Pursuing Elusive Diagnoses for Rare Diseases

Undiagnosed Diseases Program

Laura A. Stokowski, RN, MS; William A. Gahl, MD, PhD

Disclosures

February 26, 2015

Editorial Collaboration

Medscape &

Medscape: You have written in the past about the difficult relationship that can develop between clinician and patient when the clinician can't give the patient a definitive diagnosis. Can you explain this?

Dr. Gahl: Patients relate that it is very difficult to have a mysterious illness without a name. They sense doubt from friends and family, and even their physicians will sometimes become distant or even resentful. It's an awkward situation. It's human nature to want to help, and it's uncomfortable to fail. The physician is confronted with the failure to make a diagnosis or to even help the patient much at all. We feel that all the time, so the referring physician must feel that too.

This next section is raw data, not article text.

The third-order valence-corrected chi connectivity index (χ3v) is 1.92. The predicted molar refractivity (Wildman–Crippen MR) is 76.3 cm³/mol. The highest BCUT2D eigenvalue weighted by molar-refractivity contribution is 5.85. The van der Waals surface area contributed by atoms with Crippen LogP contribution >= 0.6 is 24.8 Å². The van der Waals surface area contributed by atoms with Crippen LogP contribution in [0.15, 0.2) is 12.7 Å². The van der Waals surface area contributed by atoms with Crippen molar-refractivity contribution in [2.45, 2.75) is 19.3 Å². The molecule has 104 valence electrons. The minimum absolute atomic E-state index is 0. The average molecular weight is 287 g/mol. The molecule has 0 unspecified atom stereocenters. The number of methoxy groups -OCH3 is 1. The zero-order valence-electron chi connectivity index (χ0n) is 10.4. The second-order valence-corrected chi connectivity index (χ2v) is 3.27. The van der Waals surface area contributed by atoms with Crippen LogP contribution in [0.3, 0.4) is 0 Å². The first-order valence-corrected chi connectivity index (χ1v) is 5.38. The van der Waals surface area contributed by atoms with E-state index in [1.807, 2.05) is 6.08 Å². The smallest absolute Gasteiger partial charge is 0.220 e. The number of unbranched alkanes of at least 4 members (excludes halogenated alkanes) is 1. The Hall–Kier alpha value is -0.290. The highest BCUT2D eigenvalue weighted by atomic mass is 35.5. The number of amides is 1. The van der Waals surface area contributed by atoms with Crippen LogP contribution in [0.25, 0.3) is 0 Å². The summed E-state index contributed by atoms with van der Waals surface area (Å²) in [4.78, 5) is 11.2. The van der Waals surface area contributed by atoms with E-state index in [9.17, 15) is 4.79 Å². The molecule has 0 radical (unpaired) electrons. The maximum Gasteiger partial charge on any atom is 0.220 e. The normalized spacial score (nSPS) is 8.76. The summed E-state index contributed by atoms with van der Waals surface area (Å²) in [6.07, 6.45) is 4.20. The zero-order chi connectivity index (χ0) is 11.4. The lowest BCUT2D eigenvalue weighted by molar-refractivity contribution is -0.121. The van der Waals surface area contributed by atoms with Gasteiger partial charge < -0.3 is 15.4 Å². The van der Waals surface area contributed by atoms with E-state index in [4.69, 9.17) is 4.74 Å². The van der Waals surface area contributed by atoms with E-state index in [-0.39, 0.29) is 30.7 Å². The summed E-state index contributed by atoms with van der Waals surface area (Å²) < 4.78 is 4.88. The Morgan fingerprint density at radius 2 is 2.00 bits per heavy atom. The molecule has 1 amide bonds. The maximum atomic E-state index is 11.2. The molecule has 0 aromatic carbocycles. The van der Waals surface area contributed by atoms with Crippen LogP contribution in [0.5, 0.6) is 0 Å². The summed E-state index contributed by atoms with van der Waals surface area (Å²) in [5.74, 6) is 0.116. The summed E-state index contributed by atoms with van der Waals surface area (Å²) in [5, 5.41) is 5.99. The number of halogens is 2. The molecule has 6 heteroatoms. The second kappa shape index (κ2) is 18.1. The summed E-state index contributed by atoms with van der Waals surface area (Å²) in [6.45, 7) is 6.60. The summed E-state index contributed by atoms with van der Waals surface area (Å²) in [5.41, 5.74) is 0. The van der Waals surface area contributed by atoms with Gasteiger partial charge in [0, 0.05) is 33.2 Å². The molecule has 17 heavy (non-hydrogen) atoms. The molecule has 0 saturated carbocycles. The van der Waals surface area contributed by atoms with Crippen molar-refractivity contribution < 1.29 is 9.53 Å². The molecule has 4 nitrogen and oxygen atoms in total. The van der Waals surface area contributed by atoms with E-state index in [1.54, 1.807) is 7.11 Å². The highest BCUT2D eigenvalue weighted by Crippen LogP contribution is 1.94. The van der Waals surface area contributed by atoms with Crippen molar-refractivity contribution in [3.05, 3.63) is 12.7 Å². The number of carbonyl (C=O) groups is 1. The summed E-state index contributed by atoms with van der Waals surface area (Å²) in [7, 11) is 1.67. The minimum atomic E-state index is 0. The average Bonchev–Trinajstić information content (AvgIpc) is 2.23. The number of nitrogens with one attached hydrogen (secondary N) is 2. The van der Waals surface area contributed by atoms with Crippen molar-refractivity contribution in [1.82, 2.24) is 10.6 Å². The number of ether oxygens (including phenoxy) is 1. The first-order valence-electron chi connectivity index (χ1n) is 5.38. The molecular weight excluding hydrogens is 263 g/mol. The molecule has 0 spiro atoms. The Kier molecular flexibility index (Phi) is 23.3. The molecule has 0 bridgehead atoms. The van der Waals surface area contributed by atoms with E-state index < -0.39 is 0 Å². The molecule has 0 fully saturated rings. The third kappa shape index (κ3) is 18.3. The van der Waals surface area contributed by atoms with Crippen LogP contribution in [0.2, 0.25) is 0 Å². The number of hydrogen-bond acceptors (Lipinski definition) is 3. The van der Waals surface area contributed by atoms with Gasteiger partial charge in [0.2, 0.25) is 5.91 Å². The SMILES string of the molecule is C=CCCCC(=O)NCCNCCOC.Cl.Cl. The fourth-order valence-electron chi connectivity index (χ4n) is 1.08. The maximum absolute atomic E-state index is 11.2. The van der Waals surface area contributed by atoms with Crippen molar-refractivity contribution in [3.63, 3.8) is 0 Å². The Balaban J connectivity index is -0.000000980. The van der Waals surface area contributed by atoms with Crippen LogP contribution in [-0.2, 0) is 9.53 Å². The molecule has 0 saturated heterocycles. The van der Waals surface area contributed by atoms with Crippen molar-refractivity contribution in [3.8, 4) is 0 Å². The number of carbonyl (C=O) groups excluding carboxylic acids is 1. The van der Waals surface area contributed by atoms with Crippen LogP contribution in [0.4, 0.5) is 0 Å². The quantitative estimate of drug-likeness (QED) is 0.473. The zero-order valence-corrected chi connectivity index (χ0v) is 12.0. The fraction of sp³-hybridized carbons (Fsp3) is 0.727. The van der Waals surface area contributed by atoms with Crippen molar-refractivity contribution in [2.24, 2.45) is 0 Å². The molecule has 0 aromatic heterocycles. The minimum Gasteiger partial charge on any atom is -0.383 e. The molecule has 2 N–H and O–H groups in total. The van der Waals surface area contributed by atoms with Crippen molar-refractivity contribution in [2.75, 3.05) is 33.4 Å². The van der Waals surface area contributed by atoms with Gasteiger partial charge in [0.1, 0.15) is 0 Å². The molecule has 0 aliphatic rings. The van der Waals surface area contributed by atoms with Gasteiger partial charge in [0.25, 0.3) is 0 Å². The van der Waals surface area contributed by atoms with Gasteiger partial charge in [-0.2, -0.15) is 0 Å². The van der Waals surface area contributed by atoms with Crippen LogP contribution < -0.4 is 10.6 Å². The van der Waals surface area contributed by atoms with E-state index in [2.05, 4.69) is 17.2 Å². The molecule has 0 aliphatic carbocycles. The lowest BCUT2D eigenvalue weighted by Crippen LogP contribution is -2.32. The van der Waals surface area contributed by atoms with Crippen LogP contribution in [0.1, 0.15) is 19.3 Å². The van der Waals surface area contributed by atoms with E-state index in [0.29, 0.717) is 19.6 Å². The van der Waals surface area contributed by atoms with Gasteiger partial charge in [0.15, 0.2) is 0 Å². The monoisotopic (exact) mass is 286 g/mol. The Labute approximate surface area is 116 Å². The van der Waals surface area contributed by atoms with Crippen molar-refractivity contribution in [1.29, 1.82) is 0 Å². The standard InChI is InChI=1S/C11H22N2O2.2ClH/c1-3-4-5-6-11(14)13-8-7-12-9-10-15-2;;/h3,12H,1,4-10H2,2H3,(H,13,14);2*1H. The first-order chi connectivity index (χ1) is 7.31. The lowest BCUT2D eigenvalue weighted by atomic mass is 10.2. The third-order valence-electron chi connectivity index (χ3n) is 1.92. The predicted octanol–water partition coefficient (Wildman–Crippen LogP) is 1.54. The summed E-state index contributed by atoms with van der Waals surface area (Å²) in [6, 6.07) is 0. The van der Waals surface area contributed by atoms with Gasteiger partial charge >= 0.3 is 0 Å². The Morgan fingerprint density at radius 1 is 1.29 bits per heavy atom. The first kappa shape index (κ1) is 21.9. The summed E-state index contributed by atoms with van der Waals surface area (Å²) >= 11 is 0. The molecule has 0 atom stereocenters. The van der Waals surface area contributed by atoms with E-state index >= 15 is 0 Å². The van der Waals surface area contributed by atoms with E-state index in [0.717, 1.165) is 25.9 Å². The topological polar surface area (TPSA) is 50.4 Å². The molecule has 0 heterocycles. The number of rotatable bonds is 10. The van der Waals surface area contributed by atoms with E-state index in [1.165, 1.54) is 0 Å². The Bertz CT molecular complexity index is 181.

Medscape: You have also found, through your experiences of the past 6 years, that the care of patients applying to the program had often been overseen by a single specialist, and that may have limited the focus in seeking a diagnosis for some patients. Would you expand on this?

Dr Gahl: Of course this isn't universal, but there are some instances in which a patient has a multisystemic disorder, and one of the systems involved is, for example, gastrointestinal (GI), so the patient has been seeing a gastroenterologist. The gastroenterologist turns out to be the most sympathetic and most willing to take on the entire patient. Therefore, the GI symptoms are managed, and the patient falls into a routine of seeing only the gastroenterologist. That particular specialist, however, might not address the slow progression of a neurologic aspect of the patient's disorder. Or a patient might have undergone a workup of pulmonary symptoms 5 years earlier, but the pulmonary disease is never revisited. We find patients who have fallen into these situations.

Medscape: You have also observed that very few patients had experienced a true multidisciplinary evaluation before they came to you. What would you suggest to providers in the community to improve this aspect of care for patients with undiagnosed diseases?